Debugging Video Editing Software Problems

About once or twice per week minimum I have a reader contact me about a problem they are having with editing their videos or producing a final project.

In nearly every case when this happens I know the person is not going to solve the problem by themselves even though I am pretty sure they probably could.

That’s why I am posting this article so here goes!

First up you may be wondering how it could be that I am so convinced the person would not solve the problem? (And by the way, they rarely do!)

The key to that lies in the way they describe the problem in the first place.

It is usually very clear from the request for help that they have completely assigned the cause of the problem to the software.

Now I totally get it that when you are sitting in front of your computer and something goes wrong the thing you are looking at is whatever video editing software you have open at the time.

It is perfectly natural to then assign the cause of the problem to that thing you are looking at!

The difficulty with that situation is that most often what you are actually looking at is the EFFECT of a problem and not the CAUSE.

As soon as you start off trying to solve a problem of any kind at the effect end of the equation you will lose… or at least never solve the problem.

For an example of that in the real world look at just about any action undertaken by a government body when addressing even the simplest of problems!

In the vast majority of cases that I have helped people with on this site over the years, the number of times the cause of the problem was actually the software has been very, very few.

To really get to the bottom of just about any problem you are having with software the first thing to understand when it comes to video editing is that the software is probably not doing very much at all!

What is generally happening is that the software is telling some component of the computer or the computer’s operating system to do something.

For example when people get “out of sync” audio when rendering it is almost never the editing software having the problem.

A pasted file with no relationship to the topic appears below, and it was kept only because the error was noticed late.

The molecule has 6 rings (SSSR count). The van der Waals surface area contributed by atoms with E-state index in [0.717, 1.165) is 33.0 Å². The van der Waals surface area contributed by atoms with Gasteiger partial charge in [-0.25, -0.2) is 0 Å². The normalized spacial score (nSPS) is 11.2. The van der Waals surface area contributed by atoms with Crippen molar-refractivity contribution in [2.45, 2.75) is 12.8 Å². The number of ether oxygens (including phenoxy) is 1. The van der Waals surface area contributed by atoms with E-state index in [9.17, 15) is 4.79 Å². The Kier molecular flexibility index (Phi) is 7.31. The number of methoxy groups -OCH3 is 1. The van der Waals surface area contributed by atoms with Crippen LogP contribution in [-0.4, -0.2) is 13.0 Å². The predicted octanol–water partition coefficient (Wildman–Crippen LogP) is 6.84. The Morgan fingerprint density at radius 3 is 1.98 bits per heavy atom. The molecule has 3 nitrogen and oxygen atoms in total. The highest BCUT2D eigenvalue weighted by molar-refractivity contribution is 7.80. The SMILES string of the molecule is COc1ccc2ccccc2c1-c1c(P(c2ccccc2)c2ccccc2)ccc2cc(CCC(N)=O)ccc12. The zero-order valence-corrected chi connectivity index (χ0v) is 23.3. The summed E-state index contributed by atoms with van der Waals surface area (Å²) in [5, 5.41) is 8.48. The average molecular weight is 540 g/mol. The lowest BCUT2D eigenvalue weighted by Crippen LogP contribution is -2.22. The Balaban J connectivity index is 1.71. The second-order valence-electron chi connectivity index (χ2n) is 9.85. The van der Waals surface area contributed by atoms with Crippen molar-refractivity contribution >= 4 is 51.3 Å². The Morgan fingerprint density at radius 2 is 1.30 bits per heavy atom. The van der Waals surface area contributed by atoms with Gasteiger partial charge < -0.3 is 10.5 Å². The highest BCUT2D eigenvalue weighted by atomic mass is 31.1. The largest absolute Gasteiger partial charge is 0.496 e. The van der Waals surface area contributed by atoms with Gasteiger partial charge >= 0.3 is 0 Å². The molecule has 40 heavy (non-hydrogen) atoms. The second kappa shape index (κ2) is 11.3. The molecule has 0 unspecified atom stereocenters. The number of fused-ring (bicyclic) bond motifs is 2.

It is usually that the hard drive or the CPU or the RAM or even the Motherboard are being told by the software to do the necessary actions and one, some or all of them fail to carry out the task successfully.

Of course you are sitting there looking at the software seemingly creating an out of sync video so you naturally think the software is the cause.

So here is a little checklist of actions that I go through when debugging problems that “seem” to be the result of my using video editing software.

Just work your way through each point until the problem is resolved.

Video Editing Software Debug Checklist

Available Computer Resources

The very first thing I look at are the resources available on the computer in question.

Does the computer have sufficient RAM, CPU power as well as any available Graphics Processing Unit (GPU) power to deal with the assets loaded on to the timeline.

Editing with high definition footage is incredibly resource intensive and a lack of resources is easily the number one cause of video editing software failures of any kind.

If on top of that you are adding a whole bunch of effects and filters to large portions of the project this makes things even more demanding on your computer.

Remember, you should really be editing on a machine that has MORE than the resources recommended by the software maker and in the case of RAM and high def files, double is safer.

If you have insufficient resources you may need to deal with that by adding more or alternatively try breaking the project up into smaller chunks whilst editing to ease the workload.

If you discover that the computer in question does in fact have sufficient resources or at least should be able to handle what is being asked of it then look to… the available computer resources! Huh?

Yes, strange as it may seem but just because you have the resources to carry out whatever task you are doing doesn’t necessarily mean all of those resources are actually available to you.

Most people at the consumer level of video editing are most definitely not editing on a computer that is solely devoted to editing!

They usually have all sorts of software loaded on to it to complete a multitude of tasks.

Unfortunately when you install software onto a computer, that software may do a few things that will ultimately result in a loss of available resources.

The main one is that the software will add itself to the Start Up Programs and partially load itself into the RAM every time you turn on the computer.

The reason they do this is so that if you ever start that program it will snap into life almost instantly and leave you impressed at how fast it loads.

The reality is that it was half loaded in the first place… just in case you were going to use it.

Adobe Reader is a great example of this.

So to work out if this is the problem just go to the Start Up Items list and check to see what programs are loading themselves on Start Up and potentially eating up your available RAM.

I personally keep track of this using a free program called Ccleaner.

You can download the FREE version here: Ccleaner.com

Through its interface you can identify and disable programs that have muscled their way into your Start Up Items list.

That also takes us through to the next step.

Disc Fragmentation, Insufficient Disc Real Estate and Registry Clutter.

With regards to discs these days the sheer amount of space available is rarely a problem you will encounter unless you have either a lot of data on your disc or more commonly, a lot of data that has been spread out all over that disc.